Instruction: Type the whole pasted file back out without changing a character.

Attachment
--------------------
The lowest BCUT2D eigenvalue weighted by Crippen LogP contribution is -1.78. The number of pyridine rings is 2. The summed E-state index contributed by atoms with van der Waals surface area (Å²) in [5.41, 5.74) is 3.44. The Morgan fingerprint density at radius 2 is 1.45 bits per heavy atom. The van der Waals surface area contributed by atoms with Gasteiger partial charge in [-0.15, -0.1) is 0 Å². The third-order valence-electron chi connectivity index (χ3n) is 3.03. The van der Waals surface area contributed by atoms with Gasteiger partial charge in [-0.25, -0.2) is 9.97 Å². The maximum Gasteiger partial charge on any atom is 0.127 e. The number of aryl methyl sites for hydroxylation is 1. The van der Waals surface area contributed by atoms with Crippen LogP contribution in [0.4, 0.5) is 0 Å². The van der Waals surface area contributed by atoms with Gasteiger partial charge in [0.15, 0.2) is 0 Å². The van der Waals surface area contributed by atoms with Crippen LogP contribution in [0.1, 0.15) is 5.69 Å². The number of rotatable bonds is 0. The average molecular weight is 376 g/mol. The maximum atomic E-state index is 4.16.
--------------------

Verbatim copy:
The lowest BCUT2D eigenvalue weighted by Crippen LogP contribution is -1.78. The number of pyridine rings is 2. The summed E-state index contributed by atoms with van der Waals surface area (Å²) in [5.41, 5.74) is 3.44. The Morgan fingerprint density at radius 2 is 1.45 bits per heavy atom. The van der Waals surface area contributed by atoms with Gasteiger partial charge in [-0.15, -0.1) is 0 Å². The third-order valence-electron chi connectivity index (χ3n) is 3.03. The van der Waals surface area contributed by atoms with Gasteiger partial charge in [-0.25, -0.2) is 9.97 Å². The maximum Gasteiger partial charge on any atom is 0.127 e. The number of aryl methyl sites for hydroxylation is 1. The van der Waals surface area contributed by atoms with Crippen LogP contribution in [0.4, 0.5) is 0 Å². The van der Waals surface area contributed by atoms with Gasteiger partial charge in [0.15, 0.2) is 0 Å². The van der Waals surface area contributed by atoms with Crippen LogP contribution in [0.1, 0.15) is 5.69 Å². The number of rotatable bonds is 0. The average molecular weight is 376 g/mol. The maximum atomic E-state index is 4.16.